Investors could do worse than buying stocks owned by Warren Buffett. Some of the most famous Warren Buffett stocks include Apple Inc. (NASDAQ: AAPL), The Coca-Cola Company (NYSE: KO) and Bank of America Co. (NYSE: BAC). But the one stock that may be the best for investors to own is Buffett's holding company, Berkshire Hathaway Inc. (NYSE: BRK.B).
By investing in BRK.B stock, investors can enjoy many benefits of Buffett's stock-picking acumen. The company's holdings total over $334 billion and include the names mentioned above, along with companies like Chevron Corporation (NYSE: CVX) and American Express Company (NYSE: AXP). Earlier this year, American Express chief executive officer (CEO) Stephen Squeri remarked that having Berkshire Hathaway own the company's stock was "sort of like a Good Housekeeping seal of approval."
However, many investors don't make the connection between the companies that are part of the Berkshire Hathaway portfolio and the company's business model. But in a financial world full of unforced errors regarding interest rate risks, it's worth looking at the structure of Berkshire Hathaway.
The Key Behind the Buffett Model
Berkshire Hathaway is a conglomerate that reaches many sectors, including retail and energy. But the key driver of the company's overall performance is its insurance business. The purchase of the National Indemnity Company was Buffett's first acquisition when he took over Berkshire.
This gives Berkshire Hathaway access to the float from insurance premiums, which serves as a cash cow for the company. "Float" is the money the company receives from its policyholders and can hold onto and invest until it needs to pay claims.
In his most recent letter to shareholders, Buffett noted that this float "has increased 8,000-fold through acquisitions, operations and innovations." Unlike bank deposits, Berkshire doesn't have to worry about insurance clients digitally withdrawing their funds en masse. That means the company's equity portfolio, which was about $335 billion last year, is secure.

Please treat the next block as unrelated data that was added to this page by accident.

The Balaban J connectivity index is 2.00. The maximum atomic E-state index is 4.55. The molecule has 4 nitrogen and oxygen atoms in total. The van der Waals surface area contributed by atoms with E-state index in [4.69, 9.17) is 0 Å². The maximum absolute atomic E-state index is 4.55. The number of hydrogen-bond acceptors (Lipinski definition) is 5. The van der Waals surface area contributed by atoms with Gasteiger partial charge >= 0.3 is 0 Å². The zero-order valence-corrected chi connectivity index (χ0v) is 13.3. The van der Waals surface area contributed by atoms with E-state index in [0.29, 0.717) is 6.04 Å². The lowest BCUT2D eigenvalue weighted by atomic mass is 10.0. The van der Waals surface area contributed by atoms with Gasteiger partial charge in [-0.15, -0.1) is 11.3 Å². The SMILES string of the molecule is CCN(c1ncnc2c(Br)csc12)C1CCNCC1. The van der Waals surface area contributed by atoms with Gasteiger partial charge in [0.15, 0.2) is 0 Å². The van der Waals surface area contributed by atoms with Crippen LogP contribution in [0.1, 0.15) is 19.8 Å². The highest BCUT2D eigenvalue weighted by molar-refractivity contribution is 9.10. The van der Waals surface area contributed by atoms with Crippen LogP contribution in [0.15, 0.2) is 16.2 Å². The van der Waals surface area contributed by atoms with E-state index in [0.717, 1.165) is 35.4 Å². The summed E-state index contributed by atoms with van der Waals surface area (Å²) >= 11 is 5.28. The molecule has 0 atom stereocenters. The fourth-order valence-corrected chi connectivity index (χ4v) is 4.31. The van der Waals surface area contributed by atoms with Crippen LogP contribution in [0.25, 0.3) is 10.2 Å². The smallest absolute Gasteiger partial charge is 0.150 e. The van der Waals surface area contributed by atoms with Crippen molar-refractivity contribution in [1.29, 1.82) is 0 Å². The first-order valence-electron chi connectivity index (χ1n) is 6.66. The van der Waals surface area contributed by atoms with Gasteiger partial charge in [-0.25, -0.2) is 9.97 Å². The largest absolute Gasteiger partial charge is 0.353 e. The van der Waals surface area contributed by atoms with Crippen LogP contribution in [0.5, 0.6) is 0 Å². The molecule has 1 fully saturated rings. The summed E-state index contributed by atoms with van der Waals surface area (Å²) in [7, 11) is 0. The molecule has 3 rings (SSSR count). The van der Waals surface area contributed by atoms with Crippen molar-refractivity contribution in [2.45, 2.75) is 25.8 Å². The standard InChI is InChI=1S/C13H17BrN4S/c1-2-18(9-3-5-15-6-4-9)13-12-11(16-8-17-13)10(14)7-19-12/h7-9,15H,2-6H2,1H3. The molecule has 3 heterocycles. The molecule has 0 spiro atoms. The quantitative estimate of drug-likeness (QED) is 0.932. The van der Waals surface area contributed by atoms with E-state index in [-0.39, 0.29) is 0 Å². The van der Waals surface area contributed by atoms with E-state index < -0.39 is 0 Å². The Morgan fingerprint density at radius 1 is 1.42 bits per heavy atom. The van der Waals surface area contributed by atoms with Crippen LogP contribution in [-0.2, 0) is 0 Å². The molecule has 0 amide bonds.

And even inside that low-risk model, Berkshire still has a capital surplus of nearly $300 billion in its insurance units. Once again, unlike the banks, Berkshire holds cash — mostly in short-term Treasury bills and stocks, not bonds. As Treasury bills will reprice in yield, Berkshire will benefit from more interest income, already at $1.7 billion last year, a gain of 186%.
Berkshire Hathaway's operating income should rise 11% this year to about $34 billion after taxes. The stock is trading for about 20 times projected 2023 earnings, below its historical average of 21 times, and for about 1.4 times its year-end 2022 book value, in line with the five-year average.
The Best May Still be Yet to Come
As Buffett pointed out in the company's annual letter to shareholders, 2022 was a good year by many measures. The company generated operating earnings after taxes of $30.8 billion. And at the end of the year, Berkshire Hathaway had nearly $129 billion in available cash. One of Buffett's fundamental investing precepts is to be greedy when others are fearful. That kind of cash balance gives Buffett all types of ammunition if he decides to make some aggressive bets.